March 25, 2009 in City

Board inks contract for Albi redesign

Construction of sports complex begins in April
Mike Prager And Jonathan Brunt Staff writers
 

Splish, splash

 With Spokane’s new outdoor pools unlikely to open until late in the summer, officials expect more use out of the city’s new splash pads.

 Pads were completed last year at Audubon, Chief Garry, Coeur d’Alene, Friendship and Thornton-Murphy parks.

 This week, the Spokane Park Board approved a $736,000 contract with Cameron-Reilly LLC to build splash pads at Franklin, Glass, Manito, Pacific, Underhill parks and the improved Dwight Merkel Park near Joe Albi Stadium.

 Spokane Park Director Barry Russell said the department aims for most of the new pads to be open by late June.

After more than a decade of planning and negotiations, the Spokane Park Board finalized a contract this week that will redevelop and enlarge a park near Joe Albi Stadium.

Construction of a new sports complex for softball and soccer at Dwight Merkel Field will start next month, following the approval of a $7.8 million contract with Bouten Construction Co., of Spokane.

Park leaders expressed relief that the bid was low enough to leave money for a BMX track, skateboard park and other amenities that will be built under future contracts.

“Obviously, we’re very excited to see it all coming to fruition,” said former city Councilman Rob Crow, who was appointed by then-Mayor Dennis Hession in 2006 to lead a committee that examined the future of Joe Albi and surrounding land.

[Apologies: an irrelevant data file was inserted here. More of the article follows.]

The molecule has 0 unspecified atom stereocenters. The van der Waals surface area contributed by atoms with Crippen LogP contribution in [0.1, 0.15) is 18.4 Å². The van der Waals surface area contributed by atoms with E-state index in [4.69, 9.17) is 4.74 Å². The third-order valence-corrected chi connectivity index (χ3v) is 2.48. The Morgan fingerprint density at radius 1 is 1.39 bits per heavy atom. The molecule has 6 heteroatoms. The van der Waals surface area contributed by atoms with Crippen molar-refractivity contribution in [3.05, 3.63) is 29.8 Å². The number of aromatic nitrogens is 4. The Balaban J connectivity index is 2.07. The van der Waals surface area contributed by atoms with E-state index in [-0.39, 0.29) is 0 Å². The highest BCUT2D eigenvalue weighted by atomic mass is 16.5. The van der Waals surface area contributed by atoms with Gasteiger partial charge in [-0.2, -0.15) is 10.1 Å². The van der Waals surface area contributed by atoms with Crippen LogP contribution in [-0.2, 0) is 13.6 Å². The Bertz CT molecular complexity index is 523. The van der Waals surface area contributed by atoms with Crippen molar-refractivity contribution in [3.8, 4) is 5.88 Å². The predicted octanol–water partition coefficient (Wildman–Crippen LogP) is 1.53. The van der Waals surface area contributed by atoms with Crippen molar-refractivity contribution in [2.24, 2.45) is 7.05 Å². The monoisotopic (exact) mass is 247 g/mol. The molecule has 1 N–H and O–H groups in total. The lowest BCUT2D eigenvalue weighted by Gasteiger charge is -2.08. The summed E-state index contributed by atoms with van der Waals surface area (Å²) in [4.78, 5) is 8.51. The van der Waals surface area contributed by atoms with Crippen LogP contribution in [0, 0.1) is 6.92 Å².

Voters set aside about $4 million for the park in 1999 by approving the sale of other parkland. But a series of controversies, including neighborhood traffic concerns, delayed the project.

In 2007, after park backers reached various compromises with concerned residents, $7.6 million for the project was included in a $43 million park and pool tax approved by voters.

“It’s a really neat project for the community,” said Scott McGlocklin, project manager at Bouten, the low bidder on the project.

Construction will begin after an April 6 meeting about the project at City Hall, McGlocklin said.

In the first phase of development, Bouten will build five illuminated, natural-turf softball fields and one illuminated, artificial-turf soccer field. Also to be built: seven natural-turf soccer fields, a neighborhood park, 1,040 parking spaces, trails, utility improvements and landscaping.

Structures at the complex will include concessions for softball and soccer, restrooms and a maintenance center.

The construction this year will allow seeding of fields in August to give turf time to grow for use in 2010, McGlocklin said.

Funding for the Albi project includes about $4 million held in reserve for a softball complex from the sale of park property near Northpointe to Wal-Mart. Parks officials more than a decade ago sought to build a softball complex at a reclaimed sewage lagoon, but they encountered neighborhood opposition. Voters in 1999 approved moving the project to Albi, and the parkland was sold to Wal-Mart at a profit to the parks department.

The city received 10 bids on the Dwight Merkel project, said Nancy Goodspeed, parks spokeswoman.

The current soccer fields at Dwight Merkel have been maintained by the Spokane Youth Sports Association, which has about 6,000 participants in its spring and fall soccer programs.

Philip Helean, executive director of the organization, said a decision hasn’t been made on whether the association will continue its maintenance role or if it will be taken over by the parks department.

He said it will be a challenge to schedule practice and games during reconstruction.

“It’s like having your bathroom remodeled at your home. There’s never a convenient time to do it,” Helean said. “We’ll live with the inconvenience for now, knowing that when the complex is done it will be really nice.”


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